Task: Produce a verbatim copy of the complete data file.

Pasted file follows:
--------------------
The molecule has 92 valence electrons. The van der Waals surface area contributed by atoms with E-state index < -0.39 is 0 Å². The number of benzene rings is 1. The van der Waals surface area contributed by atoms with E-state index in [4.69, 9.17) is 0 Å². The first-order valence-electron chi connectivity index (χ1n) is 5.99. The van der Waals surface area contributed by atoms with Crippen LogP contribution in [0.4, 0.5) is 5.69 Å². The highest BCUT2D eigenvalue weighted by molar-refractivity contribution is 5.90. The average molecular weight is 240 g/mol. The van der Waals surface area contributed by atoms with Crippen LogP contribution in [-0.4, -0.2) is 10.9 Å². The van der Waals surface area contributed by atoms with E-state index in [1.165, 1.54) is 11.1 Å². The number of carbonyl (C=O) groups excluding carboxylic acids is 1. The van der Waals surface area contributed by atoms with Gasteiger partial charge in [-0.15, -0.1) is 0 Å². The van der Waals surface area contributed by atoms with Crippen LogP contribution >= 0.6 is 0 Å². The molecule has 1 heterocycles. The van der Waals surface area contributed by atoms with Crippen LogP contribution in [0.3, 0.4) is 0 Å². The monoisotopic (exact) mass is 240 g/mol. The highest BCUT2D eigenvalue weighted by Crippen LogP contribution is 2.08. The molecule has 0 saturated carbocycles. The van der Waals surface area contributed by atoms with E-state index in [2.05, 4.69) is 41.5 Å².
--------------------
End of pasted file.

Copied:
The molecule has 92 valence electrons. The van der Waals surface area contributed by atoms with E-state index < -0.39 is 0 Å². The number of benzene rings is 1. The van der Waals surface area contributed by atoms with E-state index in [4.69, 9.17) is 0 Å². The first-order valence-electron chi connectivity index (χ1n) is 5.99. The van der Waals surface area contributed by atoms with Crippen LogP contribution in [0.4, 0.5) is 5.69 Å². The highest BCUT2D eigenvalue weighted by molar-refractivity contribution is 5.90. The average molecular weight is 240 g/mol. The van der Waals surface area contributed by atoms with Crippen LogP contribution in [-0.4, -0.2) is 10.9 Å². The van der Waals surface area contributed by atoms with E-state index in [1.165, 1.54) is 11.1 Å². The number of carbonyl (C=O) groups excluding carboxylic acids is 1. The van der Waals surface area contributed by atoms with Gasteiger partial charge in [-0.15, -0.1) is 0 Å². The van der Waals surface area contributed by atoms with Crippen LogP contribution >= 0.6 is 0 Å². The molecule has 1 heterocycles. The van der Waals surface area contributed by atoms with Crippen LogP contribution in [0.3, 0.4) is 0 Å². The monoisotopic (exact) mass is 240 g/mol. The highest BCUT2D eigenvalue weighted by Crippen LogP contribution is 2.08. The molecule has 0 saturated carbocycles. The van der Waals surface area contributed by atoms with E-state index in [2.05, 4.69) is 41.5 Å².